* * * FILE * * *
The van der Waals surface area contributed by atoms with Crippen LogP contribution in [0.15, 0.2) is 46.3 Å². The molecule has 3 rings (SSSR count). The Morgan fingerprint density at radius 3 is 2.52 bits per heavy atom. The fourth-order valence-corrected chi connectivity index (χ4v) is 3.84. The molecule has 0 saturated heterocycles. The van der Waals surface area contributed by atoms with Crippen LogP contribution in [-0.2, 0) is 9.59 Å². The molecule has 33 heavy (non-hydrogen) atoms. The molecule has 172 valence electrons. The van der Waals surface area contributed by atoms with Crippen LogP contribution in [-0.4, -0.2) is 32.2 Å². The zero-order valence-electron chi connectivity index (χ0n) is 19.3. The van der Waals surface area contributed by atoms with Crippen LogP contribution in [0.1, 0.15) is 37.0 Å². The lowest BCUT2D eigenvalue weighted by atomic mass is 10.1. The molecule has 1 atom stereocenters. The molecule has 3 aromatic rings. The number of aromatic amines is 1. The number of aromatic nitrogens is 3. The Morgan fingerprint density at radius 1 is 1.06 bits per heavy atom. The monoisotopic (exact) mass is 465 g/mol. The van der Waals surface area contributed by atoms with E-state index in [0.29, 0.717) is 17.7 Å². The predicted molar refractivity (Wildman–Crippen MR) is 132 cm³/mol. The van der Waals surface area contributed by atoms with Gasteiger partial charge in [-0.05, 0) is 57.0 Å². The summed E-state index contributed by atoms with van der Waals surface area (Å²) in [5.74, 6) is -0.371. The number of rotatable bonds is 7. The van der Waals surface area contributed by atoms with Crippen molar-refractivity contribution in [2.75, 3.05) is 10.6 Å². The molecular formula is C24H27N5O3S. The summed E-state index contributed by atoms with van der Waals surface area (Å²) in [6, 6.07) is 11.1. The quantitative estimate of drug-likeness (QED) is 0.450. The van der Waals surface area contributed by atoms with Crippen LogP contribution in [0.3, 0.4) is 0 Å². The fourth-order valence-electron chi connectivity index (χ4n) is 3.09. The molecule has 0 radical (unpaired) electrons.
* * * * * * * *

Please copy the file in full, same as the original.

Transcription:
The van der Waals surface area contributed by atoms with Crippen LogP contribution in [0.15, 0.2) is 46.3 Å². The molecule has 3 rings (SSSR count). The Morgan fingerprint density at radius 3 is 2.52 bits per heavy atom. The fourth-order valence-corrected chi connectivity index (χ4v) is 3.84. The molecule has 0 saturated heterocycles. The van der Waals surface area contributed by atoms with Crippen LogP contribution in [-0.2, 0) is 9.59 Å². The molecule has 33 heavy (non-hydrogen) atoms. The molecule has 172 valence electrons. The van der Waals surface area contributed by atoms with Crippen LogP contribution in [-0.4, -0.2) is 32.2 Å². The zero-order valence-electron chi connectivity index (χ0n) is 19.3. The van der Waals surface area contributed by atoms with Crippen LogP contribution in [0.1, 0.15) is 37.0 Å². The lowest BCUT2D eigenvalue weighted by atomic mass is 10.1. The molecule has 1 atom stereocenters. The molecule has 3 aromatic rings. The number of aromatic amines is 1. The number of aromatic nitrogens is 3. The Morgan fingerprint density at radius 1 is 1.06 bits per heavy atom. The monoisotopic (exact) mass is 465 g/mol. The van der Waals surface area contributed by atoms with E-state index in [0.29, 0.717) is 17.7 Å². The predicted molar refractivity (Wildman–Crippen MR) is 132 cm³/mol. The van der Waals surface area contributed by atoms with Gasteiger partial charge in [-0.05, 0) is 57.0 Å². The summed E-state index contributed by atoms with van der Waals surface area (Å²) in [5.74, 6) is -0.371. The number of rotatable bonds is 7. The van der Waals surface area contributed by atoms with Crippen molar-refractivity contribution in [2.75, 3.05) is 10.6 Å². The molecular formula is C24H27N5O3S. The summed E-state index contributed by atoms with van der Waals surface area (Å²) in [6, 6.07) is 11.1. The quantitative estimate of drug-likeness (QED) is 0.450. The van der Waals surface area contributed by atoms with Crippen LogP contribution in [0.3, 0.4) is 0 Å². The fourth-order valence-electron chi connectivity index (χ4n) is 3.09. The molecule has 0 radical (unpaired) electrons.